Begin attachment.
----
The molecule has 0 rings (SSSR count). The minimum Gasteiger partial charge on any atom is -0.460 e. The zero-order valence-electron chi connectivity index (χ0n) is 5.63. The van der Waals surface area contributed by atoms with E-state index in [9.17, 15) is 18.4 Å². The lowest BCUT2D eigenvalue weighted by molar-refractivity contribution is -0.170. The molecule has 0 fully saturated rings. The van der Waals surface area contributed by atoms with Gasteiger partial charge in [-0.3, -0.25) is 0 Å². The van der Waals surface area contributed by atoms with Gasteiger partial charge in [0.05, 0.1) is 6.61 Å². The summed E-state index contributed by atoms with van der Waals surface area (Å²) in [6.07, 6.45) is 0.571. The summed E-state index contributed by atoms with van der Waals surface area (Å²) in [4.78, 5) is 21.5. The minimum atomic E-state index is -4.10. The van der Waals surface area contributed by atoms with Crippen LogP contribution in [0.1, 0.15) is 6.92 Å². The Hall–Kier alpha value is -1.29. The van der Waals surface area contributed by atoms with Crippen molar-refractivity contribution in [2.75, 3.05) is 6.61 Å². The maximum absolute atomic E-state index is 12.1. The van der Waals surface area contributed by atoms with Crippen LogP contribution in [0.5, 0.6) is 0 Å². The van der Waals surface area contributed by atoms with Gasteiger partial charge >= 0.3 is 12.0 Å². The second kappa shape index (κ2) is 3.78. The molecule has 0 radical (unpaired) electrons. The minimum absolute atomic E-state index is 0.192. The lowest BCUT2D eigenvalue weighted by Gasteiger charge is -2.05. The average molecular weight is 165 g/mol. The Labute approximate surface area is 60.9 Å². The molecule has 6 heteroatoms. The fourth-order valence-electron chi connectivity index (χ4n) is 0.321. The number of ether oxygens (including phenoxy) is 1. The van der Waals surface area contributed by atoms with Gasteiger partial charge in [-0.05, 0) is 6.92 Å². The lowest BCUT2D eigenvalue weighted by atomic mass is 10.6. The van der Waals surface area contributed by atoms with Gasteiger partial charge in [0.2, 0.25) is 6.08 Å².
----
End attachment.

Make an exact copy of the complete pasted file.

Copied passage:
The molecule has 0 rings (SSSR count). The minimum Gasteiger partial charge on any atom is -0.460 e. The zero-order valence-electron chi connectivity index (χ0n) is 5.63. The van der Waals surface area contributed by atoms with E-state index in [9.17, 15) is 18.4 Å². The lowest BCUT2D eigenvalue weighted by molar-refractivity contribution is -0.170. The molecule has 0 fully saturated rings. The van der Waals surface area contributed by atoms with Gasteiger partial charge in [-0.3, -0.25) is 0 Å². The van der Waals surface area contributed by atoms with Gasteiger partial charge in [0.05, 0.1) is 6.61 Å². The summed E-state index contributed by atoms with van der Waals surface area (Å²) in [6.07, 6.45) is 0.571. The summed E-state index contributed by atoms with van der Waals surface area (Å²) in [4.78, 5) is 21.5. The minimum atomic E-state index is -4.10. The van der Waals surface area contributed by atoms with Crippen LogP contribution in [0.1, 0.15) is 6.92 Å². The Hall–Kier alpha value is -1.29. The van der Waals surface area contributed by atoms with Crippen molar-refractivity contribution in [2.75, 3.05) is 6.61 Å². The maximum absolute atomic E-state index is 12.1. The van der Waals surface area contributed by atoms with Crippen LogP contribution in [0.5, 0.6) is 0 Å². The van der Waals surface area contributed by atoms with Gasteiger partial charge >= 0.3 is 12.0 Å². The second kappa shape index (κ2) is 3.78. The molecule has 0 radical (unpaired) electrons. The minimum absolute atomic E-state index is 0.192. The lowest BCUT2D eigenvalue weighted by Gasteiger charge is -2.05. The average molecular weight is 165 g/mol. The Labute approximate surface area is 60.9 Å². The molecule has 6 heteroatoms. The fourth-order valence-electron chi connectivity index (χ4n) is 0.321. The number of ether oxygens (including phenoxy) is 1. The van der Waals surface area contributed by atoms with Gasteiger partial charge in [-0.05, 0) is 6.92 Å². The lowest BCUT2D eigenvalue weighted by atomic mass is 10.6. The van der Waals surface area contributed by atoms with Gasteiger partial charge in [0.2, 0.25) is 6.08 Å².